Supermassive Black Holes – With Guest Dr. Kelly Holley-Bockelmann (Part 3)
John P. Millis, Ph.D. and Jedidiah Becker for redOrbit.com – Your Universe Online
Only a couple decades ago, the mere idea of supermassive black holes – those that are millions or billions of times more massive than our sun – seemed unthinkable to most astronomers. Now, however, we believe that these enormous objects lie at the center of nearly every galaxy in the Universe.
But simply knowing that these black holes exist is only the tip of the iceberg, and one of the most intriguing research questions in this field today remains, where do supermassive black holes come from?
Since normal, stellar-mass black holes are created by the collapse of large main sequence stars in brilliant supernovae, it seems logical that supermassive black holes might be created in a similar manner during the collapse of supermassive stars. However, both our theoretical understanding of physics as well as observational data indicate that this simply isn’t the case; supermassive stars don’t appear in our Universe.
Another puzzling aspect of supermassive black holes is the manner in which they seem to interact with their host galaxies. For instance, observational data tells us that the size of a supermassive black hole appears to be directly related to the size of its host galaxy – that is, larger galaxies host larger supermassive black holes, and smaller galaxies host smaller ones. Yet it remains unclear as to why this should be the case, and researchers are still trying to figure out the mechanism behind how the outer reaches of a galaxy can be influenced at all by the black hole at its core.
To explore these questions, we spoke once again with Vanderbilt University theoretical physicist and black hole expert, Kelly Holley-Bockelman. One of Professor Holley-Bockelman’s specialty fields involves using supercomputers to create simulations of evolving galaxies in an attempt to understand how these supermassive black holes form and grow over time.
And if you missed parts one or two of this series, “How Stars Die and Black Holes Form” or “Facts About Black Holes: Separating Myth From Reality,” be sure to listen to them first.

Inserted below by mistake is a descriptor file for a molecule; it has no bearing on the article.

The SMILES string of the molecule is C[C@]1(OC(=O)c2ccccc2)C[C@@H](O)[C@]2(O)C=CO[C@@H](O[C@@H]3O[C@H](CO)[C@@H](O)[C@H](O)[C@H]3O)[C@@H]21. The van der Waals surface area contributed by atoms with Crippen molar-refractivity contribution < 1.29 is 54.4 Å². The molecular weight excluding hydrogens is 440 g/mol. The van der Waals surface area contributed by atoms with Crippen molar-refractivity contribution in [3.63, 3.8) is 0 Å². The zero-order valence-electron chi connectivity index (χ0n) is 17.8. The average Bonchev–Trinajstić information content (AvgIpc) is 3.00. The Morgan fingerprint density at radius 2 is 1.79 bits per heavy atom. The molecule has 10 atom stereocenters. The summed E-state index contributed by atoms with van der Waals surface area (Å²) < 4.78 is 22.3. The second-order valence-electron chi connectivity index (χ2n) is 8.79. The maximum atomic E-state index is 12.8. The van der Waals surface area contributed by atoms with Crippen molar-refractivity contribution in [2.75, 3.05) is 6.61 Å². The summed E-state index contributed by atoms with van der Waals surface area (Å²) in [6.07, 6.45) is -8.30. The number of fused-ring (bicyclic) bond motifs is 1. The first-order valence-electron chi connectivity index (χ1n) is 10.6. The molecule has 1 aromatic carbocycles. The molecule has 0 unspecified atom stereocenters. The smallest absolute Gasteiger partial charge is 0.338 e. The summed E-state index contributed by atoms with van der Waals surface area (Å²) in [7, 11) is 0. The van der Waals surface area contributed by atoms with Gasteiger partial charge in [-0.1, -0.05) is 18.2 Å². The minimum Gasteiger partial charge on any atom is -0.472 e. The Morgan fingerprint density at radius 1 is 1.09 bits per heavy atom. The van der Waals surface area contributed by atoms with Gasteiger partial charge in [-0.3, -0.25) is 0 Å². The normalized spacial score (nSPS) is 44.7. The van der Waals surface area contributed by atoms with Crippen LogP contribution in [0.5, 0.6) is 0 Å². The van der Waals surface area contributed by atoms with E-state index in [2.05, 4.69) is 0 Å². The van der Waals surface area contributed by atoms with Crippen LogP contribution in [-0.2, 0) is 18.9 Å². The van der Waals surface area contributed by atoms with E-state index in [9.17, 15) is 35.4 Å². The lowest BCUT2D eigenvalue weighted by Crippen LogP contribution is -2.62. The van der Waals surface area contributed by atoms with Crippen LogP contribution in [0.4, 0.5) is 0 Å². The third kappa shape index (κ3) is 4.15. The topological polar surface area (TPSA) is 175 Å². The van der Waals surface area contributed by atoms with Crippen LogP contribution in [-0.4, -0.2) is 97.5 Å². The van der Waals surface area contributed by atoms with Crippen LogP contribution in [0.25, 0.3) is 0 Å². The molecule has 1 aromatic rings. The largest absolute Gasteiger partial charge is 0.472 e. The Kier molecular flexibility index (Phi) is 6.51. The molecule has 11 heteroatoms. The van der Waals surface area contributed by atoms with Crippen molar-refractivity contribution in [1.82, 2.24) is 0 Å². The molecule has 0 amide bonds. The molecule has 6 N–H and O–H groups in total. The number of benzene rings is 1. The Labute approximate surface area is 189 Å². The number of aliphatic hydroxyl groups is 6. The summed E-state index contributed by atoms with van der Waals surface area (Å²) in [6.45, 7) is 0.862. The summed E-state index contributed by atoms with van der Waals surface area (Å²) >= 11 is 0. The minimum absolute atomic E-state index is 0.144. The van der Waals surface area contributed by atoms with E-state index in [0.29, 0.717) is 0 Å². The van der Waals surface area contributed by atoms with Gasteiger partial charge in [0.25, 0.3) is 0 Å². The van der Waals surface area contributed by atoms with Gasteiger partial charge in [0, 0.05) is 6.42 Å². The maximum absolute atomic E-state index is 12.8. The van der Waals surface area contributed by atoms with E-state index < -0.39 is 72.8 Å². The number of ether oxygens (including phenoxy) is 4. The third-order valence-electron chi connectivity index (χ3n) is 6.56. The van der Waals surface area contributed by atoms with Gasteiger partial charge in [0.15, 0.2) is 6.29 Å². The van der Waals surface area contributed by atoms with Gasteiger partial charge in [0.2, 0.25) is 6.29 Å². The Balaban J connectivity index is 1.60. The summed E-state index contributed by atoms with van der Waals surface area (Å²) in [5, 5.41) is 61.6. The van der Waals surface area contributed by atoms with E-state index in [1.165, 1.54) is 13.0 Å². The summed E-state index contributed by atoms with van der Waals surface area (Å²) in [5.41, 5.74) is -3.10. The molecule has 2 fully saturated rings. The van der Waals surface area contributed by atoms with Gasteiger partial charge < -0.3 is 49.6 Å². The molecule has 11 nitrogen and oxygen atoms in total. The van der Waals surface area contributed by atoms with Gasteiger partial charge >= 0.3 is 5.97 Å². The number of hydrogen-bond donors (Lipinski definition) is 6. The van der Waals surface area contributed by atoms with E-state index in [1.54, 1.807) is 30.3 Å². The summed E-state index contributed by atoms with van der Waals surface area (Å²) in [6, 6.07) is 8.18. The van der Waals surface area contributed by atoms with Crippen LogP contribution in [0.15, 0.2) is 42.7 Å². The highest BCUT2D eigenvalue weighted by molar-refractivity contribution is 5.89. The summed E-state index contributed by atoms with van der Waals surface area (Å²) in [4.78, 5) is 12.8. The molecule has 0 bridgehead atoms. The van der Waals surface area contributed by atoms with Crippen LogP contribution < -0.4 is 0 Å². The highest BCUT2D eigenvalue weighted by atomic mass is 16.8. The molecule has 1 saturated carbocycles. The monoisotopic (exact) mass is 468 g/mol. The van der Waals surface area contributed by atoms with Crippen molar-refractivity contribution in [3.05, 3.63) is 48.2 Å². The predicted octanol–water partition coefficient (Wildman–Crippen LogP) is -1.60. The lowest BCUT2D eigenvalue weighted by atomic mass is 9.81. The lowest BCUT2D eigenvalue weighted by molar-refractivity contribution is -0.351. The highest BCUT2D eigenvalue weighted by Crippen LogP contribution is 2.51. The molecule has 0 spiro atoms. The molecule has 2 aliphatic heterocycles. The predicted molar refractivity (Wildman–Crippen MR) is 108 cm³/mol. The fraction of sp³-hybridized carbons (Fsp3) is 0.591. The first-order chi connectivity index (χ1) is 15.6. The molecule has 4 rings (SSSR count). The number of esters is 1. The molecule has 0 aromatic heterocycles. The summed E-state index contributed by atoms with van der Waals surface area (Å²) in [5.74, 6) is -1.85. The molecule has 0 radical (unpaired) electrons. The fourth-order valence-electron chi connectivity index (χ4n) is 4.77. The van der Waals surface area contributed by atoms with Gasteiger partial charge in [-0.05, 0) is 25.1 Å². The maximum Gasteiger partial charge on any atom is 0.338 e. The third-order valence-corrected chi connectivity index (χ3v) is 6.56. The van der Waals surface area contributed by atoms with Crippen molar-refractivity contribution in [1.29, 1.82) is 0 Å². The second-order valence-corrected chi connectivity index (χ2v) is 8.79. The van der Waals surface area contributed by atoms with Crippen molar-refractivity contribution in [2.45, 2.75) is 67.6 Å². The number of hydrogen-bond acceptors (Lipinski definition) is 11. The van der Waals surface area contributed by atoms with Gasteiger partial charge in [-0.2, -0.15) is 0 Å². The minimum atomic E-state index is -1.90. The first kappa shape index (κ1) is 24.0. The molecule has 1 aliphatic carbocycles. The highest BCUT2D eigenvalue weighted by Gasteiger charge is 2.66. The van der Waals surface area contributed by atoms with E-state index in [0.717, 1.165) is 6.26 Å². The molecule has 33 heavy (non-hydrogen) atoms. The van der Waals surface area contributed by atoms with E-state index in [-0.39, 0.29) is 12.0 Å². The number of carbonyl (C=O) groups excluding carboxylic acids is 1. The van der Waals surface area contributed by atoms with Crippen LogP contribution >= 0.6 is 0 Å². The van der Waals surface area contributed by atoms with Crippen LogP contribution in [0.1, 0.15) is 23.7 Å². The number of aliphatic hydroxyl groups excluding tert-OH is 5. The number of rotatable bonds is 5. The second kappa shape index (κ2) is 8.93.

Kelly Holley-Bockelmann has been an Assistant Professor of Astronomy at Vanderbilt University since 2007. She received her B.S. in Physics at Montana State University and her PhD in Astronomy in 1999 at the University of Michigan. After her PhD, she did postdoctoral work at Case Western Reserve University and the University of Massachusetts. In 2004, she joined the Center for Gravitational Wave Physics at The Pennsylvania State University, where she became a big fan of gravitational waves and attended many talks on loop quantum gravity that left her scratching her head.
Her main interests are in computational galaxy dynamics, black holes of all sorts, and gravitational waves. She is a recipient of a Faculty Early Career Development (CAREER) award from the National Science Foundation and her work also been supported by the NASA. Dr. Holley-Bockelmann’s research on growing supermassive black holes and rogue black holes have both been featured in many online and print media outlets, though she still gets a bit nervous talking to the press.
As a first-generation college graduate within a family that sometimes lived below the poverty level, Dr. Holley-Bockelmann has a deep interest in broadening the participation of women, minorities, and first-generation college students in science. She is a part of the Fisk-to-Vanderbilt Master’s-to-PhD Bridge Program, which is designed to mentor a diverse cohort of graduate students to develop the skills needed to succeed as a scientist.
- A ceramic container used inside a fuel-fired kiln to protect pots from the flame.